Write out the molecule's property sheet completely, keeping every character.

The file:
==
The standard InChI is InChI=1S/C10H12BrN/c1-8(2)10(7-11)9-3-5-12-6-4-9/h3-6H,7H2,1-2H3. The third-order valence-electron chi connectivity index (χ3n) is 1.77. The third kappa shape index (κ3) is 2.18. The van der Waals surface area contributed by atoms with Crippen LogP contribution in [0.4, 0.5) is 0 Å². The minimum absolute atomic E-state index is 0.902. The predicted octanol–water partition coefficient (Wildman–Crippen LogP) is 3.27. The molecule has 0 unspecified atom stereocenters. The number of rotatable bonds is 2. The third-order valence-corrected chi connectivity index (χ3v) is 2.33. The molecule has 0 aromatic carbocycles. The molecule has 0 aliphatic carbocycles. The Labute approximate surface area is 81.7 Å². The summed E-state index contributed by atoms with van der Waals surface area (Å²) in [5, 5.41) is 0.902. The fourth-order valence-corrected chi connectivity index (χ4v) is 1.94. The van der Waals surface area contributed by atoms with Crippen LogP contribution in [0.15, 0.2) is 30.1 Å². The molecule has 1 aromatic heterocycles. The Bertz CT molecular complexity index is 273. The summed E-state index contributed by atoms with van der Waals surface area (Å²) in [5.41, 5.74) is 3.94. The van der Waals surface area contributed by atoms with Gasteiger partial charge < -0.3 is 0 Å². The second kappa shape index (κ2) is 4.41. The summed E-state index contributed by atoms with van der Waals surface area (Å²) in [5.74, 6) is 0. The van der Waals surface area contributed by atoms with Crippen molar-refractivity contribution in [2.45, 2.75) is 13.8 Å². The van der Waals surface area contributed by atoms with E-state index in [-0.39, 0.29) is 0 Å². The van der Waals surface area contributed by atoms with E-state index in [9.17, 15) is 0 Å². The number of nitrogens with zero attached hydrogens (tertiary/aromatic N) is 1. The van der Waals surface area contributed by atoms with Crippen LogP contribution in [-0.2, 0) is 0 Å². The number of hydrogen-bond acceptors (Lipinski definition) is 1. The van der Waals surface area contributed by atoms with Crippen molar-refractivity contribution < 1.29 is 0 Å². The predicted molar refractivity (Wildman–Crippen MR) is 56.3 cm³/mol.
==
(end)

The standard InChI is InChI=1S/C10H12BrN/c1-8(2)10(7-11)9-3-5-12-6-4-9/h3-6H,7H2,1-2H3. The third-order valence-electron chi connectivity index (χ3n) is 1.77. The third kappa shape index (κ3) is 2.18. The van der Waals surface area contributed by atoms with Crippen LogP contribution in [0.4, 0.5) is 0 Å². The minimum absolute atomic E-state index is 0.902. The predicted octanol–water partition coefficient (Wildman–Crippen LogP) is 3.27. The molecule has 0 unspecified atom stereocenters. The number of rotatable bonds is 2. The third-order valence-corrected chi connectivity index (χ3v) is 2.33. The molecule has 0 aromatic carbocycles. The molecule has 0 aliphatic carbocycles. The Labute approximate surface area is 81.7 Å². The summed E-state index contributed by atoms with van der Waals surface area (Å²) in [5, 5.41) is 0.902. The fourth-order valence-corrected chi connectivity index (χ4v) is 1.94. The van der Waals surface area contributed by atoms with Crippen LogP contribution in [0.15, 0.2) is 30.1 Å². The molecule has 1 aromatic heterocycles. The Bertz CT molecular complexity index is 273. The summed E-state index contributed by atoms with van der Waals surface area (Å²) in [5.41, 5.74) is 3.94. The van der Waals surface area contributed by atoms with Gasteiger partial charge < -0.3 is 0 Å². The second kappa shape index (κ2) is 4.41. The summed E-state index contributed by atoms with van der Waals surface area (Å²) in [5.74, 6) is 0. The van der Waals surface area contributed by atoms with Crippen molar-refractivity contribution in [2.45, 2.75) is 13.8 Å². The van der Waals surface area contributed by atoms with E-state index in [-0.39, 0.29) is 0 Å². The van der Waals surface area contributed by atoms with E-state index in [9.17, 15) is 0 Å². The number of nitrogens with zero attached hydrogens (tertiary/aromatic N) is 1. The van der Waals surface area contributed by atoms with Crippen LogP contribution in [-0.2, 0) is 0 Å². The number of hydrogen-bond acceptors (Lipinski definition) is 1. The van der Waals surface area contributed by atoms with Crippen molar-refractivity contribution < 1.29 is 0 Å². The predicted molar refractivity (Wildman–Crippen MR) is 56.3 cm³/mol.